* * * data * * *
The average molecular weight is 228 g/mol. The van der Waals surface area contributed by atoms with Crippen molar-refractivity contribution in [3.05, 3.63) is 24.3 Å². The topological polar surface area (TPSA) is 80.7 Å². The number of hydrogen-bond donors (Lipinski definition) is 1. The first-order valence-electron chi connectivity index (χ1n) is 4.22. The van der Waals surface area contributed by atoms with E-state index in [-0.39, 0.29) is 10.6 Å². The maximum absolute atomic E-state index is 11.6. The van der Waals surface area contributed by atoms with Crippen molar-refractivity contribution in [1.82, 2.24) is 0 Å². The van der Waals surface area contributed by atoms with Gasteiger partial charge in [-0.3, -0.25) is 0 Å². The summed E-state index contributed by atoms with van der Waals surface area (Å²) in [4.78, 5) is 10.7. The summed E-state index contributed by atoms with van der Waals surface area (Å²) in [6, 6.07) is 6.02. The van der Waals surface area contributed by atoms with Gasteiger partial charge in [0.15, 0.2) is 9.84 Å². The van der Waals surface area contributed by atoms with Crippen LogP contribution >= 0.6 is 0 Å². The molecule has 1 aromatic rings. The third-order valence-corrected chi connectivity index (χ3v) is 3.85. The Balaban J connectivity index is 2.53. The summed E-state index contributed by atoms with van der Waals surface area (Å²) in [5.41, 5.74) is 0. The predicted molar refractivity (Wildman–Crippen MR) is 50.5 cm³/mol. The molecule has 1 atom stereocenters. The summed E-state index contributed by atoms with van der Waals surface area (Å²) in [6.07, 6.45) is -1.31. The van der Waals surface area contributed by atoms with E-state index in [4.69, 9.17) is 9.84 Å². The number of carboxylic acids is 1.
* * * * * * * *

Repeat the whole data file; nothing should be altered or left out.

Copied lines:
The average molecular weight is 228 g/mol. The van der Waals surface area contributed by atoms with Crippen molar-refractivity contribution in [3.05, 3.63) is 24.3 Å². The topological polar surface area (TPSA) is 80.7 Å². The number of hydrogen-bond donors (Lipinski definition) is 1. The first-order valence-electron chi connectivity index (χ1n) is 4.22. The van der Waals surface area contributed by atoms with E-state index in [-0.39, 0.29) is 10.6 Å². The maximum absolute atomic E-state index is 11.6. The van der Waals surface area contributed by atoms with Crippen molar-refractivity contribution in [1.82, 2.24) is 0 Å². The van der Waals surface area contributed by atoms with Gasteiger partial charge in [-0.3, -0.25) is 0 Å². The summed E-state index contributed by atoms with van der Waals surface area (Å²) in [4.78, 5) is 10.7. The summed E-state index contributed by atoms with van der Waals surface area (Å²) in [6, 6.07) is 6.02. The van der Waals surface area contributed by atoms with Gasteiger partial charge in [0.15, 0.2) is 9.84 Å². The van der Waals surface area contributed by atoms with Crippen LogP contribution >= 0.6 is 0 Å². The molecule has 1 aromatic rings. The third-order valence-corrected chi connectivity index (χ3v) is 3.85. The Balaban J connectivity index is 2.53. The summed E-state index contributed by atoms with van der Waals surface area (Å²) in [5.41, 5.74) is 0. The predicted molar refractivity (Wildman–Crippen MR) is 50.5 cm³/mol. The molecule has 1 atom stereocenters. The summed E-state index contributed by atoms with van der Waals surface area (Å²) in [6.07, 6.45) is -1.31. The van der Waals surface area contributed by atoms with E-state index in [4.69, 9.17) is 9.84 Å². The number of carboxylic acids is 1.